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US workers file 787,000 more jobless claims as COVID-19 rages on


American workers filed 787,000 applications for unemployment benefits last week, an unexpected drop as the coronavirus continued its deadly march across the country.

That means about 73.8 million initial jobless claims have been submitted since the COVID-19 pandemic started last March — a number equivalent to roughly 46 percent of the American workforce.

New filings fell slightly from the prior week’s revised total of 790,000 amid a grim spike in coronavirus infections and deaths that’s put pressure on the labor market, the feds said Thursday. Economists were expecting 803,000 claims for last week, according to Bloomberg data.

The recent winter holidays may have pushed down last week’s headline figure, said Robert Frick, corporate economist at Navy Federal Credit Union. He noted that states reported about 922,000 claims without the feds’ seasonal adjustments.

“This jibes with the rise in COVID-19 cases and is just one factor that portends a poor December jobs report tomorrow,” Frick said.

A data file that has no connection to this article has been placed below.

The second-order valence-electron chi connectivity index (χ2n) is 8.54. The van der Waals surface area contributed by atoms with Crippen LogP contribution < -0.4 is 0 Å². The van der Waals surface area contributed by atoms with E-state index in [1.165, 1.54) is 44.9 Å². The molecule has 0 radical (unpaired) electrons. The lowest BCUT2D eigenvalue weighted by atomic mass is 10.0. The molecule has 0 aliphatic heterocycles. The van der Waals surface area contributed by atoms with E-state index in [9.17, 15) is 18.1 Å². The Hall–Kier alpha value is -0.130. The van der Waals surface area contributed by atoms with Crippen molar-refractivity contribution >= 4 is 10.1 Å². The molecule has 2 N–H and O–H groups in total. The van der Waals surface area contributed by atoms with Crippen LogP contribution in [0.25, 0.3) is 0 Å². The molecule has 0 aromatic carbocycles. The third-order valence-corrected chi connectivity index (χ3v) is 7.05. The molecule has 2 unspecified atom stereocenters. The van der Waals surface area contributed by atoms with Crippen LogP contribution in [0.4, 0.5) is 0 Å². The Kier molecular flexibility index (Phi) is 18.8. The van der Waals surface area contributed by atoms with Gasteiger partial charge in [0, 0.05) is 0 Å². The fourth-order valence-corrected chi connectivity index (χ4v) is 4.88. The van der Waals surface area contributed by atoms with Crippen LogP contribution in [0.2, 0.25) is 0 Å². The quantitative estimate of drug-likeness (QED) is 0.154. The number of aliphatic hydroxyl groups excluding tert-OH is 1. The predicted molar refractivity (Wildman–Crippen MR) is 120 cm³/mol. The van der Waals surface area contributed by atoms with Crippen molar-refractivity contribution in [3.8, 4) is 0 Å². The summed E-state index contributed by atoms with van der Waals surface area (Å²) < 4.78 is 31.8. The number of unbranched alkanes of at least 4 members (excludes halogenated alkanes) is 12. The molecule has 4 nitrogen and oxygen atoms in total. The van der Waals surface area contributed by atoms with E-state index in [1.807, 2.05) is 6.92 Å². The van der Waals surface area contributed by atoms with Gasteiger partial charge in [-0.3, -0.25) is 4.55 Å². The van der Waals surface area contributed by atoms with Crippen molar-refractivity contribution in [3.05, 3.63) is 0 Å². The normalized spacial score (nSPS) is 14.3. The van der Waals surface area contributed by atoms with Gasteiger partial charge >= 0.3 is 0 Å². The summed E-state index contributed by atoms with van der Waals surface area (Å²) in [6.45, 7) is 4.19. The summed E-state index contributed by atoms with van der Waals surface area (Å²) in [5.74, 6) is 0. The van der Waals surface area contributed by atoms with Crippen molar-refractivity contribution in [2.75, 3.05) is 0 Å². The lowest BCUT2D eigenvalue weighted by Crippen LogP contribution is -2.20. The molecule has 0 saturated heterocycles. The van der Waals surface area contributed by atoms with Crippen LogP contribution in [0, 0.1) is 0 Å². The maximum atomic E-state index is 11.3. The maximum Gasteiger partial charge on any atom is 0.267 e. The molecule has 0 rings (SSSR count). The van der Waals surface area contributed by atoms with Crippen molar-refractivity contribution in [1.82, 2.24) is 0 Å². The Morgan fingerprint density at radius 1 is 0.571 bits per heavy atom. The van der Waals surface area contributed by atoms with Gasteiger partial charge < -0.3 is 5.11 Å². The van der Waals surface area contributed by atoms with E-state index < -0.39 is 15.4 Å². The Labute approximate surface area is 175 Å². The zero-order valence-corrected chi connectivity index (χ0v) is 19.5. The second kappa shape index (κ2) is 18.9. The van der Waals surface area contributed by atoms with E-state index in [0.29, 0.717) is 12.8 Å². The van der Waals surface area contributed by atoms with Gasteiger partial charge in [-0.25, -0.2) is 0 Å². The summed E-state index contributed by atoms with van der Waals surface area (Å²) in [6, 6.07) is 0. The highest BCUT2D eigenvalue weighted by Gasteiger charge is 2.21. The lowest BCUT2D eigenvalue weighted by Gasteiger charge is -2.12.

“With the number of virus cases surging, there is a potential for rapid spread in localized shutdowns,” Bloomberg economist Eliza Winger said. “Deeper deterioration in the near term will lead to a more pronounced bounce back, but can ultimately leave more workers permanently displaced.”

Jobless filings have remained above the pre-pandemic record of 695,000 for 42 straight weeks as the US economy limped toward recovery from its historic downturn last spring.

In all, workers claimed about 19.2 million weeks’ worth of state and federal jobless benefits in the week ending Dec. 19, down from roughly 19.6 million the prior week, US Department of Labor data show.

The latest batch of claims came as President Trump signed a $900 billion stimulus bill giving jobless workers an extra $300 a week in unemployment benefits. A similar $600 supplement authorized last spring was a lifeline for many out-of-work Americans before it expired in July.

“This aid will keep millions out of poverty and prop up the economy during a transitional period, but it certainly won’t be enough,” said Andrew Stettner, an unemployment insurance expert and a senior fellow at the Century Foundation think tank.

The jobless data came a day ahead of the feds’ monthly jobs report for December. Experts expect that the economy added just 50,000 jobs last month, down from 245,000 in November, according to Wrightson ICAP.

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